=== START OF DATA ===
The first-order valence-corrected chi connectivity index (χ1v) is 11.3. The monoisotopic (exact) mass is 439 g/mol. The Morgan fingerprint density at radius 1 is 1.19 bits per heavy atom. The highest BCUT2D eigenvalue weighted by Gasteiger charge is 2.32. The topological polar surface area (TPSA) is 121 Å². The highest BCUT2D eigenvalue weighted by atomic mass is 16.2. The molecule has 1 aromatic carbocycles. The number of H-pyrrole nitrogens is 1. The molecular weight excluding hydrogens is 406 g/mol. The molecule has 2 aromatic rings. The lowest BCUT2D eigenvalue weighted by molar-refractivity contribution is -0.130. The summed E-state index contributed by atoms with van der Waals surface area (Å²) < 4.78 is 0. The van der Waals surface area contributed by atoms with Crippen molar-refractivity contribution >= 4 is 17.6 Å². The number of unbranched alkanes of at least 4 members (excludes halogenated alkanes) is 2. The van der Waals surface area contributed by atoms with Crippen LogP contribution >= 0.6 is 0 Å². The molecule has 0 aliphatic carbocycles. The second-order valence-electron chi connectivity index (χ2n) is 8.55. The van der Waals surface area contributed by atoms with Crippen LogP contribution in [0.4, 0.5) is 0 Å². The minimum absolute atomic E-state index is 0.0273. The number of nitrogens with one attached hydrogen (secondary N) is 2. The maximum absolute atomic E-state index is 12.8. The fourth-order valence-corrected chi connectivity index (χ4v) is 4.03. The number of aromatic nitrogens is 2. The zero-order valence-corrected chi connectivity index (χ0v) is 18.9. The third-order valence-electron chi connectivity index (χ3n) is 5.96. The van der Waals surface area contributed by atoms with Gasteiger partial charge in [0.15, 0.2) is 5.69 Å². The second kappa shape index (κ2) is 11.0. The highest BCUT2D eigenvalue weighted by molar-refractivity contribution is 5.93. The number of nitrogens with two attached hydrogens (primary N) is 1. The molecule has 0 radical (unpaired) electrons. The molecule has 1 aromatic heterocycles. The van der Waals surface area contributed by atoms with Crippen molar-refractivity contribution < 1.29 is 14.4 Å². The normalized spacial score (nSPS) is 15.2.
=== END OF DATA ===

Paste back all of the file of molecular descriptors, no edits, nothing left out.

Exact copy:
The first-order valence-corrected chi connectivity index (χ1v) is 11.3. The monoisotopic (exact) mass is 439 g/mol. The Morgan fingerprint density at radius 1 is 1.19 bits per heavy atom. The highest BCUT2D eigenvalue weighted by Gasteiger charge is 2.32. The topological polar surface area (TPSA) is 121 Å². The highest BCUT2D eigenvalue weighted by atomic mass is 16.2. The molecule has 1 aromatic carbocycles. The number of H-pyrrole nitrogens is 1. The molecular weight excluding hydrogens is 406 g/mol. The molecule has 2 aromatic rings. The lowest BCUT2D eigenvalue weighted by molar-refractivity contribution is -0.130. The summed E-state index contributed by atoms with van der Waals surface area (Å²) < 4.78 is 0. The van der Waals surface area contributed by atoms with Crippen molar-refractivity contribution >= 4 is 17.6 Å². The number of unbranched alkanes of at least 4 members (excludes halogenated alkanes) is 2. The van der Waals surface area contributed by atoms with Crippen LogP contribution >= 0.6 is 0 Å². The molecule has 0 aliphatic carbocycles. The second-order valence-electron chi connectivity index (χ2n) is 8.55. The van der Waals surface area contributed by atoms with Crippen LogP contribution in [0.4, 0.5) is 0 Å². The minimum absolute atomic E-state index is 0.0273. The number of nitrogens with one attached hydrogen (secondary N) is 2. The maximum absolute atomic E-state index is 12.8. The fourth-order valence-corrected chi connectivity index (χ4v) is 4.03. The number of aromatic nitrogens is 2. The zero-order valence-corrected chi connectivity index (χ0v) is 18.9. The third-order valence-electron chi connectivity index (χ3n) is 5.96. The van der Waals surface area contributed by atoms with Gasteiger partial charge in [0.15, 0.2) is 5.69 Å². The second kappa shape index (κ2) is 11.0. The highest BCUT2D eigenvalue weighted by molar-refractivity contribution is 5.93. The number of nitrogens with two attached hydrogens (primary N) is 1. The molecule has 0 radical (unpaired) electrons. The molecule has 1 aromatic heterocycles. The van der Waals surface area contributed by atoms with Crippen molar-refractivity contribution < 1.29 is 14.4 Å². The normalized spacial score (nSPS) is 15.2.